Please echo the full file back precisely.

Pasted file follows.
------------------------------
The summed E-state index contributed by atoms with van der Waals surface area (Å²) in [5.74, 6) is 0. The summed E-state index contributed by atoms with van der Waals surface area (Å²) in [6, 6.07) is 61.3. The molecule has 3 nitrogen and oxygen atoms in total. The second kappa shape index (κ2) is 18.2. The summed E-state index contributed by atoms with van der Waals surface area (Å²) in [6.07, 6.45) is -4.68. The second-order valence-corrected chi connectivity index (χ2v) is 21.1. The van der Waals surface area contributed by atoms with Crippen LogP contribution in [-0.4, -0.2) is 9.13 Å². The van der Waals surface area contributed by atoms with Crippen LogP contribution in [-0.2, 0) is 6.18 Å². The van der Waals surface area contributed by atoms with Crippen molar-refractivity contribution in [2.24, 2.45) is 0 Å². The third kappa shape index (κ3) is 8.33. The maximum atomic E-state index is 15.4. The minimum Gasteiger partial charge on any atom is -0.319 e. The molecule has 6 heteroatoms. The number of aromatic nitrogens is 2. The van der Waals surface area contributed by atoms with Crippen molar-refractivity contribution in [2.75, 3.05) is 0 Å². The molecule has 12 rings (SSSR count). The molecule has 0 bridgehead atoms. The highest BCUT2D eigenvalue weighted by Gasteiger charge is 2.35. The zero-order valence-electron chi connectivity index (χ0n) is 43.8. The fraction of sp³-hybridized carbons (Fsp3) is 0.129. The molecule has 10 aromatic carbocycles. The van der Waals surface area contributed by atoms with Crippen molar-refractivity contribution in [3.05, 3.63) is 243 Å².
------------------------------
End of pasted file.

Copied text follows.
The summed E-state index contributed by atoms with van der Waals surface area (Å²) in [5.74, 6) is 0. The summed E-state index contributed by atoms with van der Waals surface area (Å²) in [6, 6.07) is 61.3. The molecule has 3 nitrogen and oxygen atoms in total. The second kappa shape index (κ2) is 18.2. The summed E-state index contributed by atoms with van der Waals surface area (Å²) in [6.07, 6.45) is -4.68. The second-order valence-corrected chi connectivity index (χ2v) is 21.1. The van der Waals surface area contributed by atoms with Crippen LogP contribution in [-0.4, -0.2) is 9.13 Å². The van der Waals surface area contributed by atoms with Crippen LogP contribution in [-0.2, 0) is 6.18 Å². The van der Waals surface area contributed by atoms with Crippen molar-refractivity contribution in [2.24, 2.45) is 0 Å². The third kappa shape index (κ3) is 8.33. The maximum atomic E-state index is 15.4. The minimum Gasteiger partial charge on any atom is -0.319 e. The molecule has 6 heteroatoms. The number of aromatic nitrogens is 2. The van der Waals surface area contributed by atoms with Crippen molar-refractivity contribution in [2.75, 3.05) is 0 Å². The molecule has 12 rings (SSSR count). The molecule has 0 bridgehead atoms. The highest BCUT2D eigenvalue weighted by Gasteiger charge is 2.35. The zero-order valence-electron chi connectivity index (χ0n) is 43.8. The fraction of sp³-hybridized carbons (Fsp3) is 0.129. The molecule has 10 aromatic carbocycles. The van der Waals surface area contributed by atoms with Crippen molar-refractivity contribution in [3.05, 3.63) is 243 Å².